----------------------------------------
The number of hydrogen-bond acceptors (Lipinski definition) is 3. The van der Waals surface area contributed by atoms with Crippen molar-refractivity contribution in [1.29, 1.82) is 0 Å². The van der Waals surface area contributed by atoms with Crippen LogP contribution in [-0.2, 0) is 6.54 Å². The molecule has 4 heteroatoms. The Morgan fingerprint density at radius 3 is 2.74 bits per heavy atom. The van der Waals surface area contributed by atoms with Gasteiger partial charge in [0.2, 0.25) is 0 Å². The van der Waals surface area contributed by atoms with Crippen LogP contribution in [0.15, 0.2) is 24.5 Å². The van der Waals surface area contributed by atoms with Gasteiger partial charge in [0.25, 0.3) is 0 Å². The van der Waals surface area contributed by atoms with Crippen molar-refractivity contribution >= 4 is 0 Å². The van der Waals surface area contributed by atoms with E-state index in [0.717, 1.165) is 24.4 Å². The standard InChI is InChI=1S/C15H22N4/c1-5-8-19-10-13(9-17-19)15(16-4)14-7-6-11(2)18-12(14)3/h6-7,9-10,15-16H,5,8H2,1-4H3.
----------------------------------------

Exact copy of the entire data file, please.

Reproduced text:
The number of hydrogen-bond acceptors (Lipinski definition) is 3. The van der Waals surface area contributed by atoms with Crippen molar-refractivity contribution in [1.29, 1.82) is 0 Å². The van der Waals surface area contributed by atoms with Crippen LogP contribution in [-0.2, 0) is 6.54 Å². The molecule has 4 heteroatoms. The Morgan fingerprint density at radius 3 is 2.74 bits per heavy atom. The van der Waals surface area contributed by atoms with Gasteiger partial charge in [0.2, 0.25) is 0 Å². The van der Waals surface area contributed by atoms with Crippen LogP contribution in [0.15, 0.2) is 24.5 Å². The van der Waals surface area contributed by atoms with Gasteiger partial charge in [0.25, 0.3) is 0 Å². The van der Waals surface area contributed by atoms with Crippen molar-refractivity contribution >= 4 is 0 Å². The van der Waals surface area contributed by atoms with E-state index in [0.717, 1.165) is 24.4 Å². The standard InChI is InChI=1S/C15H22N4/c1-5-8-19-10-13(9-17-19)15(16-4)14-7-6-11(2)18-12(14)3/h6-7,9-10,15-16H,5,8H2,1-4H3.